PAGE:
Regis now understood what was happening. If the crew got to the docks at Baldur's Gate, they would no doubt spread the rumors of the deadly killer and his "diseased" friend, making Entreri's search for passage south impossible to fulfill.

The assassin wouldn't allow that at any cost, and Regis could not help but feel responsible for the carnage that night.

He moved quietly, helplessly, beside Entreri through the barracks, noting the absence of snores, and the quiet of the galley beyond. Surely the dawn was approaching; surely the cook would be hard at work preparing the morning meal. But no singing floated through the half-closed galley door.

The ship had stocked enough oil in Waterdeep to last the entire journey to Calimport, and kegs of the stuff still remained in the hold. Entreri pulled open the trap door and hoisted out two of the heavy barrels. He broke the seal on one and kicked it into a roll through the barracks, spewing oil as it went. Then he carried the other - and half-carried Regis, who was limp with fear and revulsion - topside, spreading the oil out more quietly and concentrating the spill in a tight arc around the captain's door.

"Get in," he told Regis, indicating the single rowboat hanging in a jigger off the starboard side of the ship. "And carry this." He handed the halfling a tiny pouch.

Bile rose in Regis's throat when he thought of what was inside the bag, but he took the pouch anyway and held it securely, knowing that if he lost it, Entreri would only get another.

The assassin sprang lightly across the deck, preparing a torch as he went. Regis watched him in horror, shuddering at the cold appearance of his shadowed face as he tossed the torch down the ladder to the oil-soaked barracks. Grimly satisfied as the flames roared to life, Entreri raced back across the deck to the captain's door.

"Good-bye!" was the only explanation he offered as he banged on the door. Two strides took him to the rowboat.

The captain leaped from his bed, fighting to orient himself. The ship was strangely calm, except for a telltale crackle and a wisp of smoke that slipped up through the floorboards.

Sword in hand, the captain threw the bolt back and pulled open the door. He looked around desperately and called for his crew. The flames had not reached the deck yet, but it was obvious to him - and should have been to his lookouts - that the ship was on fire. Beginning to suspect the awful truth, the captain rushed out, clad only in his nightshirt.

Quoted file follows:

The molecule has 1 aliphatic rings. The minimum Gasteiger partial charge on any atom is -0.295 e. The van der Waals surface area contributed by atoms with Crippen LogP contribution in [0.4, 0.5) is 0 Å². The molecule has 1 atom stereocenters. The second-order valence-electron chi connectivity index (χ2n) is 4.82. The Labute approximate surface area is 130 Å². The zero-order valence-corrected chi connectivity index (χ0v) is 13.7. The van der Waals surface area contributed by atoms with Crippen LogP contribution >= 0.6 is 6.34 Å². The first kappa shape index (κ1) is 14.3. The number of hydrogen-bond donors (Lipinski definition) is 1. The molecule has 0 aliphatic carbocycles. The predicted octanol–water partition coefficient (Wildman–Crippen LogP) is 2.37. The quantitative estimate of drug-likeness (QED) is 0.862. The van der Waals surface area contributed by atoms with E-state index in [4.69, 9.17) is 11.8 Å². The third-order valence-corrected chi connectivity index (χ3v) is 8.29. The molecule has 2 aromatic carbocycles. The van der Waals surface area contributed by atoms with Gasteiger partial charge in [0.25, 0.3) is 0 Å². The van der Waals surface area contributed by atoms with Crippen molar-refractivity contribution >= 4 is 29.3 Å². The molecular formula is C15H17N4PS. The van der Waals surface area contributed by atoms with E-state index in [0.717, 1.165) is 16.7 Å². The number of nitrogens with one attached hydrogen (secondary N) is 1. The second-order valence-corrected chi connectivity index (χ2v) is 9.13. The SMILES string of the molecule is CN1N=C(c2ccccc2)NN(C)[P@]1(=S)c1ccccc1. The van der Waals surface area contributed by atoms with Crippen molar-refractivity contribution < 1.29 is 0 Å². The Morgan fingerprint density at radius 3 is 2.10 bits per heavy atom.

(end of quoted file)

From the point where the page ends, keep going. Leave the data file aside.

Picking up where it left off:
He felt the tug of the trip-wire, then grimaced in further understanding as the wire noose bit deeply into his bare ankle. He sprawled face down, his sword dropping out in front of him. An aroma filled his nostrils, and he fully realized the deadly implications of the slick fluid drenching his nightshirt. He stretched out for his sword's hilt and clawed futilely at the wooden deck until his fingers bled.

A lick of flame jumped through the floorboards.

Sounds rolled eerily across the open expanse of water, especially in the empty dark of night. One sound filled the ears of Entreri and Regis as the assassin pulled the little rowboat against the currents of the Chionthar. It even cut through the din of the taverns lining the docks of Baldur's Gate, a half-mile away.

As if enhanced by the unspoken cries of protest of the dead crew and by the dying ship itself - a singular, agonized voice screamed for all of them.

Then there was only the crackle of fire.

* * *

Entreri and Regis entered Baldur's Gate on foot soon after daybreak. They had put the little rowboat into a cove a few hundred yards downriver, then sank the thing. Entreri wanted no evidence linking him to the disaster of the night before.

"It will be good to get home," the assassin chided Regis as they made their way along the extensive docks of the lower city. He led Regis's eye to a large merchant ship docked at one of the outer piers. "Do you remember the pennant?"

Regis looked to the flag flying atop the vessel, a gold field cut by slanted blue lines, the standard of Calimport. "Calimshan merchants never take passengers aboard," he reminded the assassin, hoping to diffuse Entreri's cocky attitude.

"They will make an exception," Entreri replied. He pulled the ruby pendant out from under his leather jacket and displayed it beside his wicked smile.

Regis fell silent once more. He knew well the power of the ruby and could not dispute the assassin's claim.

With sure and direct strides revealing that he had often before been in Baldur's Gate, Entreri led Regis to the harbormaster's office, a small shack just off the piers. Regis followed obediently, though his thoughts were hardly focused on the events of the present. He was still caught in the nightmare of the tragedy of the night before, trying to resolve his own part in the deaths of twenty-six men. He hardly noticed the harbormaster and didn't even catch the man's name.

But after only a few seconds of conversation, Regis realized that Entreri had fully captured the man under the hypnotic spell of the ruby pendant. The halfling faded out of the meeting altogether, disgusted with how well Entreri had mastered the powers of the pendant. His thoughts drifted again to his friends and his home, though now he looked back with lament, not hope. Had Drizzt and Wulfgar escaped the horrors of Mithril Hall, and were they now in pursuit? Watching Entreri in action and knowing that he would soon be back within the borders of Pook's realm, Regis almost hoped that they wouldn't come after him. How much more blood could stain his little hands?

Gradually Regis faded back in, half-listening to the words of the conversation and telling himself that there might be some important knowledge to be gained.